To make this work, therefore, PE will have to hire a new breed of player: someone who can combine a real appreciation of market dynamics; be willing to take ownership of a strategy to play a market out; and have enough operational depth to pull-off a multi-way merger and subsequent creation of a real, thriving company.

But what of the rewards? Get this right, and the upside could be huge. We can all see nascent opportunities out there that, if the above formula could work, would result in a handful of strong, capable players, operating in key new markets, with enough mass and momentum to once again drive a raft of valuable IPOs.

New paradigm for a brave new Silicon Valley world? We'll see, but it may be the only chance we all have to reinvent ourselves in the software and infrastructure space.


I said...

It's going to end in tears for some. Those in early will do ok. It's the late entrants that are taking on too much debt and too high a cost that i'm concerned about. As you say the govt is tightening the belt with increases in interest rates. We are seeing various companies go belly-up as cash flow becomes an issue. Question is will it be a soft or a hard landing? Small part of me hopes that interest rates rise as i will get more interest on my savings. Flipside though is companies fail, people lose their jobs, economy stalls, etc etc Could get ugly.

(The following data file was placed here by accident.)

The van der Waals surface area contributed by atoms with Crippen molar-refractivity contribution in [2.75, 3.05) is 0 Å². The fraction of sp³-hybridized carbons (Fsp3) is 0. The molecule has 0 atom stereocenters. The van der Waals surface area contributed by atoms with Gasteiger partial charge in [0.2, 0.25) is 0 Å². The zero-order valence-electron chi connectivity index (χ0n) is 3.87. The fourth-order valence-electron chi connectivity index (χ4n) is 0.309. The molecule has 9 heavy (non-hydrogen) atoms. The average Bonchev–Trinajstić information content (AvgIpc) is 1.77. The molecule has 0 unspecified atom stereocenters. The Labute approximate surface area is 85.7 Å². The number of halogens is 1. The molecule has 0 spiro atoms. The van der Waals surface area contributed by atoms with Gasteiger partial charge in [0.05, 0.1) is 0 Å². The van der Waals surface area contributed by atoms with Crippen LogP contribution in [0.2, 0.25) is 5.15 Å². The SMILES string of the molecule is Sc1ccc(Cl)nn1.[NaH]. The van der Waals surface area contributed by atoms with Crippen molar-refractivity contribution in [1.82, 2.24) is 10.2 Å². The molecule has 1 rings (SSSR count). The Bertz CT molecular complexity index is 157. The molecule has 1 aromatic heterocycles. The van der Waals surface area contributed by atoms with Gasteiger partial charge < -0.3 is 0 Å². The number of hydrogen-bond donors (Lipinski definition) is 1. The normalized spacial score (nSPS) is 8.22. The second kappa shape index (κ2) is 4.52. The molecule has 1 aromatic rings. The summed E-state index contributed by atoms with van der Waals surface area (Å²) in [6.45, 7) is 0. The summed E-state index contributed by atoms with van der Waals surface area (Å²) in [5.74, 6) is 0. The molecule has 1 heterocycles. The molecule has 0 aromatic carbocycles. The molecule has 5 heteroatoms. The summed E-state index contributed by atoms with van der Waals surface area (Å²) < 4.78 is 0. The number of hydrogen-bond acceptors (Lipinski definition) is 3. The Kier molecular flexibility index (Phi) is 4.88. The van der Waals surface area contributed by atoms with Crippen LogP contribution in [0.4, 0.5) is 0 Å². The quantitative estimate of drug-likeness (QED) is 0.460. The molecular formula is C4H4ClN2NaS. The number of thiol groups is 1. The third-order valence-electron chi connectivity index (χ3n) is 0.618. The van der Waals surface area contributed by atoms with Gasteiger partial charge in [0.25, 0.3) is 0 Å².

J said...

... and don't forget the dreaded house price crash! Course, it's also true that those funds are actually spending our hard-earned retirement dolalrs too, so we may lose out three different ways in one go-round!

I said...

Absolutely. In the UK there are stories appearing on the media where folks are saying they are struggling to sell apartments. One example in surrey the girl had dropped 3 times and the latest price is lower than she paid for it 3 yrs ago. Too much supply and the cost of borrow is getting higher. Its not a good sign.

Don't start me on the pensions!